Hanoi parents struggle to find day care for kids as schools close

By Pham Nga, Hai Hien   May 4, 2021 | 11:38 pm PT
Hanoians struggle to find daily care for their children, who have been told to stay at home following the latest Covid-19 outbreak.

Preparing to send his daughter back to his hometown in central Thanh Hoa Province just hours after returning from there, Hung, 38, wished the Hanoi education department had made the decision to close schools sooner. He spent the four-day holiday ending Monday in the province.

Then he could have simply left her there with her grandparents.

"I suspected they would tell students to stay at home, but I still let her travel to Hanoi with us after the holidays. Because it would have been bad if she was unable to take the final exam."

Hung’s daughter’s final exams had been scheduled to begin on May 4.

The Hanoi Department of Education and Training has told two million students from kindergarten to high school levels to stay at home from May 4 amid the growing Covid-19 fears.

Classes would be held online, it said Monday.

Foreign language, computer and other training centers have also been told to close.

A Hanoi student attends online classes. Photo by VnExpress/HaiHien.

A Hanoi student attends online classes. Photo by VnExpress/HaiHien.

The decision came after three people in the capital were found with Covid-19 they had contracted from the outbreak in the northern Ha Nam Province. Besides a large number of people would return to the city after the four-day Reunification Day and Labor Day holidays.

He said: "I had asked my friends if the education authorities would tell students to stay at home, but no one was sure."

Over the last year the university lecturer and his wife have got used to last-minute ordeals caused by the pandemic.

He was right.

When schools are shut, many parents struggle to find day care for their children.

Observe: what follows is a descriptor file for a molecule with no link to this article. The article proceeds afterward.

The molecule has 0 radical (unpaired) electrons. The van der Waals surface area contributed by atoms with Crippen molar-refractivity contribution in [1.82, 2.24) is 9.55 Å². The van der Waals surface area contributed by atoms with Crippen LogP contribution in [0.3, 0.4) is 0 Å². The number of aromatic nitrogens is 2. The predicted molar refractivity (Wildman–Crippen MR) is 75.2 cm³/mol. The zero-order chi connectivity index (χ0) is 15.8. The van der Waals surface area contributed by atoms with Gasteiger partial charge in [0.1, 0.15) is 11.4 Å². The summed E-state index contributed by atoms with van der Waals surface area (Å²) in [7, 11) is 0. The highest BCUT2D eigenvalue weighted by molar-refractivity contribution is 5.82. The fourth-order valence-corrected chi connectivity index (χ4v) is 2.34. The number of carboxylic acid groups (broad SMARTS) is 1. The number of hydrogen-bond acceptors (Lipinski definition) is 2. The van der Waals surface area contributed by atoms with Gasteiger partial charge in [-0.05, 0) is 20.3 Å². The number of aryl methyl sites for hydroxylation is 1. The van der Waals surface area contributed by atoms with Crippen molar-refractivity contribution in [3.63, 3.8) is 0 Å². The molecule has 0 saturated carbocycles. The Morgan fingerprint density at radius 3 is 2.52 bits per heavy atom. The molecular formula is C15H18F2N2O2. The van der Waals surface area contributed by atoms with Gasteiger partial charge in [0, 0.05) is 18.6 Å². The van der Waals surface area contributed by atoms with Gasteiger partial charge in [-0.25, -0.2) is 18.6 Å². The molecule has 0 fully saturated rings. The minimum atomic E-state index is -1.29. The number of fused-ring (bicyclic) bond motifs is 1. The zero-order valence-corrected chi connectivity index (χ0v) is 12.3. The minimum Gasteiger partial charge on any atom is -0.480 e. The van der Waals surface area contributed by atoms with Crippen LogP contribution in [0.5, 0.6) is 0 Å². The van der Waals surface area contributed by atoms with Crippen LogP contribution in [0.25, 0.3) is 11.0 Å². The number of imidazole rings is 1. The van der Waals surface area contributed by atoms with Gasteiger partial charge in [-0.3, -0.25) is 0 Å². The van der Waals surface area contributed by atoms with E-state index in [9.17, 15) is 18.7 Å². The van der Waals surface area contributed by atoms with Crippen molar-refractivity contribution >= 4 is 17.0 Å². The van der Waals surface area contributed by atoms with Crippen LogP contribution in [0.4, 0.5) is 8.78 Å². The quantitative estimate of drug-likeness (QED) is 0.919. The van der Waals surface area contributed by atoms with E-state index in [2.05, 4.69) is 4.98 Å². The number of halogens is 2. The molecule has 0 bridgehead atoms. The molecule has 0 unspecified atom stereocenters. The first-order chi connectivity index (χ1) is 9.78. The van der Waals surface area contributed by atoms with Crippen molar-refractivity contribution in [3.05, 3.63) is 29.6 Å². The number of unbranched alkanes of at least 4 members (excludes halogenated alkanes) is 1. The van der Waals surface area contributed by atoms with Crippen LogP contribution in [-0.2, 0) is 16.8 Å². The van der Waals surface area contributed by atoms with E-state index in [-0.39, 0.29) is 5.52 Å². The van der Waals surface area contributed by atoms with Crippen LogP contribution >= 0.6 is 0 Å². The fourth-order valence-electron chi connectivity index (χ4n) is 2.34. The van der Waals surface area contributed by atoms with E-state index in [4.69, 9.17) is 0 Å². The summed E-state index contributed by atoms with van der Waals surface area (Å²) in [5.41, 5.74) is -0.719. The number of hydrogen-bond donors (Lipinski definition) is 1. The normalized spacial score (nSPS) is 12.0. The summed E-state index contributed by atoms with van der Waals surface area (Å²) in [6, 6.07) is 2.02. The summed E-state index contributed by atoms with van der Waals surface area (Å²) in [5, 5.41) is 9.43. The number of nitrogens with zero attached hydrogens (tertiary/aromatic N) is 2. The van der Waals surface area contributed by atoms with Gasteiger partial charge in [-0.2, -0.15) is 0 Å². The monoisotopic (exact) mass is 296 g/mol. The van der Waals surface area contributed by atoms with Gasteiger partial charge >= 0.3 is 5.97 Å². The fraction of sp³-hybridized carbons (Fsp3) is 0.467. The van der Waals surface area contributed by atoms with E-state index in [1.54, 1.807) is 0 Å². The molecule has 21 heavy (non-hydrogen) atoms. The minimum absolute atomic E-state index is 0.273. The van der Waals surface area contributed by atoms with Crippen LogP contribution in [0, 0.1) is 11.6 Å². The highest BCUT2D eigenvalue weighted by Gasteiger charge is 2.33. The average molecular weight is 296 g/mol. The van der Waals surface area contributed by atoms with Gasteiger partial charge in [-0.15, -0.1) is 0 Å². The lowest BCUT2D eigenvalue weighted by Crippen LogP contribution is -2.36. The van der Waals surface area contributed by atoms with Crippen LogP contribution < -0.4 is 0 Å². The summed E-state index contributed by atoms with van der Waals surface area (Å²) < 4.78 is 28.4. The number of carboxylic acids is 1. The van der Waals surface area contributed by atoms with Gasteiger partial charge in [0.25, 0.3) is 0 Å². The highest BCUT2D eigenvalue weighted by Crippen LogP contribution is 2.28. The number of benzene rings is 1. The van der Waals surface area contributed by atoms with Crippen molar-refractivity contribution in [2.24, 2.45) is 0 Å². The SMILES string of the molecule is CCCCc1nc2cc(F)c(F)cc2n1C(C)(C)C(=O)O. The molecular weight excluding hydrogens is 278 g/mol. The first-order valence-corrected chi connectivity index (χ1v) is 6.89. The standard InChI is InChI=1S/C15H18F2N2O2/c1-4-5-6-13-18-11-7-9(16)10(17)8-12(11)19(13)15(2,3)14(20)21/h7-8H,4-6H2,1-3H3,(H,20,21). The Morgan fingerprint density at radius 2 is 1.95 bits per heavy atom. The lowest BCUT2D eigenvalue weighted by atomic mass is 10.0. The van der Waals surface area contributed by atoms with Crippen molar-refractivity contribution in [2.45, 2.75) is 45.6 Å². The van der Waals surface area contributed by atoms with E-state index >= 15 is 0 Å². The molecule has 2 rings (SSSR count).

In the capital’s Ha Dong District, Lan Anh, the mother of an 18-month-old girl, faces just this problem.

The child was with Anh’s mother for six months until she could go to kindergarten, and now with the closure she has to do so again.

"She had gotten used to being with me every evening, but now we must live apart again," Anh said with tears in her eyes.

Lan Anhs dạughter (R) is with her grandmother in Anhs hometown while her son goes to his mothers workplace. Photo courtesy of LanAnh.

Lan Anh's dạughter (R) is with her grandmother in Anh's hometown while her son goes to his mother's workplace. Photo courtesy of Lan Anh.

Some of her colleagues take turns with their spouses staying at home and taking care of their children until their relatives can help.

Others bring their children to work and play with others’ kids.

But many people are unable to depend on their relatives since they live in areas that have Covid-19 cases.

Ngoc Huyen of My Dinh District has parents living in Ha Nam Province, the current coronavirus epicenter, and so has no choice but to keep her eight- and four-year-old sons at home.

"I am worried that if I take my children to my hometown, they would be quarantined."

She plans to install three cameras at home to watch over her children while at work.

"We have no idea when the pandemic will end, so I must find a long-term solution instead of temporary ones. The children will be more independent and we will be at ease."

Day-care services have mushroomed to fulfill this need.

Bich Thuy in Cau Giay District decided to hire a 25-year-old kindergarten teacher from 7.30 a.m. to 5 p.m. every day for VND200,000 ($8.68).

"When she arrives, I will ask her to show me her ID card. We also have cameras at home, so I am kind of confident."

Minh Anh, a teacher at a private school, has started teaching children in her house.

Within two hours of uploading information about it on Facebook she received nearly 20 calls and decided to ask some of her colleagues to join her.

"We design lessons suitable for each group of students. We ask for daily payment. Some parents complain that VND200,000 a day is too much, but they cannot bargain."

In the latest Covid wave that began last week there have been 38 cases so far in Ha Nam, Hung Yen, and Vinh Phuc provinces and Hanoi, Ho Chi Minh City and Da Nang.

Hanoi has confirmed four cases, including three people who had been in contact with the Ha Nam man who returned from Japan and tested positive after completing his two-week quarantine.

The capital has closed bars, karaokes, cafes, and dance clubs, theaters, massage parlors, spas, and gyms, and taken food vendors off streets.

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